Figure 5
Figure 5:
Two months after surgery, follow-up transverse (A) and longitudinal (B) ultrasonography images show no evidence of recurrent or residual lesions, and only show typical postoperative changes in the posterolateral aspect of the left knee.

3 Discussion

According to Malghem et al,[8] knee cysts can be classified into ganglion, synovial, and meniscal cysts (Table 2). Table 2 summarizes case reports of the cyst around knee that were previously reported according to the classification.[10,11,14,16,19–23] To our knowledge, our case is the first report of compressive peroneal neuropathy caused by extraneural type of ganglion cyst in the supracondylar area of femur. Ganglion cyst compressions of the peroneal nerve can be classified as intraneural or extraneural lesions.[24] Most ganglion cysts, which cause peroneal nerve compression, are of an intraneural type.[25] This type of cyst is often related to a history of traumatic knee injury.[26] Interestingly, our patient did not sustain any direct traumatic injury to his knee. However, considering that he had worked as a welder for decades and had sustained a hyperflexion of his knee, his extraneural cyst may have resulted from repeated microtraumas.

Table 2
Table 2:
Cystic lesions around the knee classified by Malghem et al[8].

In this case, EDX, USG, and MRI were used for diagnosis and treatment. Standard plain radiographs are of little value to detect of soft tissue lesions such as ganglion cyst despite of being useful in excluding bony abnormalities or fracture of fibular neck.[11] EDX can be helpful for locating the compressive lesion and can provide information regarding the severity of the neuropathy, which can determine the neurological and functional prognosis.[12] In addition, EDX can discriminate other peripheral nerve lesions including plexopathy or radiculopathy.[27] Both USG and MRI can be used as diagnostic methods. USG can be easily performed to rule out space occupying lesions in outpatient clinics due to its portability and cost benefit.[28] It is particularly useful for showing the cystic nature of mass and distinguishing it from solid tumors.[11] MRI can be used to reveal the characteristics of the lesions and to identify the relationship between the compressive lesion with the joint and surrounding anatomic structures.[12]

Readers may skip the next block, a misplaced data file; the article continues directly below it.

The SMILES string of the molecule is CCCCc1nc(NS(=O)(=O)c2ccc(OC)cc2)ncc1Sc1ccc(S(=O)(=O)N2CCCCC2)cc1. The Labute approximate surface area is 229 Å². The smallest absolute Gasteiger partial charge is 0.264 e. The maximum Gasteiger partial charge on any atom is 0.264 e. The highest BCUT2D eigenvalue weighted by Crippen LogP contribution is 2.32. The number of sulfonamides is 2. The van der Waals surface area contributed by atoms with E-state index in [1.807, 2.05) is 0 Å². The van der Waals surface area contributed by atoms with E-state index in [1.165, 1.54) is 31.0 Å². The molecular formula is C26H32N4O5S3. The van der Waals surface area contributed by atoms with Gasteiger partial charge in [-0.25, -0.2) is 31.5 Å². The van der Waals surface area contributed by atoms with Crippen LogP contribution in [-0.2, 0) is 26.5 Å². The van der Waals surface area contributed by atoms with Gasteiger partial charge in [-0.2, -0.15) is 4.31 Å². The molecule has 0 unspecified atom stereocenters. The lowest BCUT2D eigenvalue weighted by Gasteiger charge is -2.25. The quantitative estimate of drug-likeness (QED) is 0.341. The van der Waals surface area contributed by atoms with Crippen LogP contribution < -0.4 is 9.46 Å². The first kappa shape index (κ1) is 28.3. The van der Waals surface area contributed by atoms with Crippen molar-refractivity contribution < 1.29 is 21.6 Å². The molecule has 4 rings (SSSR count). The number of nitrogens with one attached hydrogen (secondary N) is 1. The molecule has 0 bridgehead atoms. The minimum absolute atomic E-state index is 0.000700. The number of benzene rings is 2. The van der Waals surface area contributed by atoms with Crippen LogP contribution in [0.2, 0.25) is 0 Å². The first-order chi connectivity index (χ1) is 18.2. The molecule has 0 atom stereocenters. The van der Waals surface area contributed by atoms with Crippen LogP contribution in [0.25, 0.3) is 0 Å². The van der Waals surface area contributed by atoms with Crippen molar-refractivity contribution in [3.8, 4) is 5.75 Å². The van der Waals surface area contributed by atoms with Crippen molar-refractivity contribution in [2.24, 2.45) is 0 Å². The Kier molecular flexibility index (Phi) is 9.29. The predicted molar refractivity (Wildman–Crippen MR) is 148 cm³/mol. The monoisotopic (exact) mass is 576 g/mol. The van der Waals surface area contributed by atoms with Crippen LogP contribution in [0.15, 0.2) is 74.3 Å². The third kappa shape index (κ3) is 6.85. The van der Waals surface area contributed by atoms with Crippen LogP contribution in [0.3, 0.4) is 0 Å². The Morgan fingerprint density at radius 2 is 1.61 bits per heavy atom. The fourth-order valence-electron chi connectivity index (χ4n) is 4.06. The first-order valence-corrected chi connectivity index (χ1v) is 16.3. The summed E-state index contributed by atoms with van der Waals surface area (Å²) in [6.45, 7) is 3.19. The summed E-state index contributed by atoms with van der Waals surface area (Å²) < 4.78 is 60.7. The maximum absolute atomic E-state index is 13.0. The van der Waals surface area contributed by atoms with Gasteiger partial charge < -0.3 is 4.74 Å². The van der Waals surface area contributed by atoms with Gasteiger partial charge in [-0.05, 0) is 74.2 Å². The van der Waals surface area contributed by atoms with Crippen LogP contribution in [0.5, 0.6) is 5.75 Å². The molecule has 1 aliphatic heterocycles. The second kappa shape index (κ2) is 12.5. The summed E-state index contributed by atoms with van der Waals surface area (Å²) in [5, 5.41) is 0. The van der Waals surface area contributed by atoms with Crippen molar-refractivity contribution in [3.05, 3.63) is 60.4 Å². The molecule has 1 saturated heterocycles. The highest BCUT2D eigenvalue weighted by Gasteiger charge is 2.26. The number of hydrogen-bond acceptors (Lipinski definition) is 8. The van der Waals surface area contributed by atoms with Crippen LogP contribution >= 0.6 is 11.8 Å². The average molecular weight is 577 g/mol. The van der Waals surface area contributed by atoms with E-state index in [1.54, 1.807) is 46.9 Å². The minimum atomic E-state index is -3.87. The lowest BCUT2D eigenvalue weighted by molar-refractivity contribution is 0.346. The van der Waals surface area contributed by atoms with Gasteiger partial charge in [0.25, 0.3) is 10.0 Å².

There have been some studies where cyst aspiration with corticosteroid injection was used as a treatment for cyst around the knee,[23,29] but it has been accepted as a less favorable method because of the high recurrence rate and the risk of nerve damage.[12] In many previous studies, surgical excision is a standard treatment for ganglion cyst. In general, it has been recommended to perform early surgical excision in case of symptoms, but Fansa et al[30] recommended surgical intervention to prevent delayed damage even if there are no neurological symptoms. Therefore, even minor symptoms in early phase should be considered as an indication of surgical excision following correct diagnosis.

In conclusion, peroneal neuropathy caused by an extraneural ganglion cyst is a rare and often misleading condition. When determining the etiology of peroneal neuropathy, a ganglion cyst around the knee should also be considered among the differential diagnoses. Using a combination of EDX, USG, and MRI can help in the formulation of an accurate differential diagnosis in difficult-to-diagnose cases. Although the optimal timing of surgical removal has not been described in the literature, early intervention, before axonal damage, is recommended.[15,17,31] Careful examination for diagnosing the ganglion cyst and providing early surgical intervention can lead to a satisfactory recovery.

Author contributions

Conceptualization: Kyunghoon Min.

Data curation: Jaehoon Sim, Hyunseok Kwak.

Supervision: Soonchul Lee, Kyunghoon Min.

Writing – original draft: Jaehoon Sim.

Writing – review & editing: Soonchul Lee, Kyunghoon Min.

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Keywords:

peroneal neuropathy; ganglion cyst; extraneural; distal thigh

Copyright © 2020 the Author(s). Published by Wolters Kluwer Health, Inc.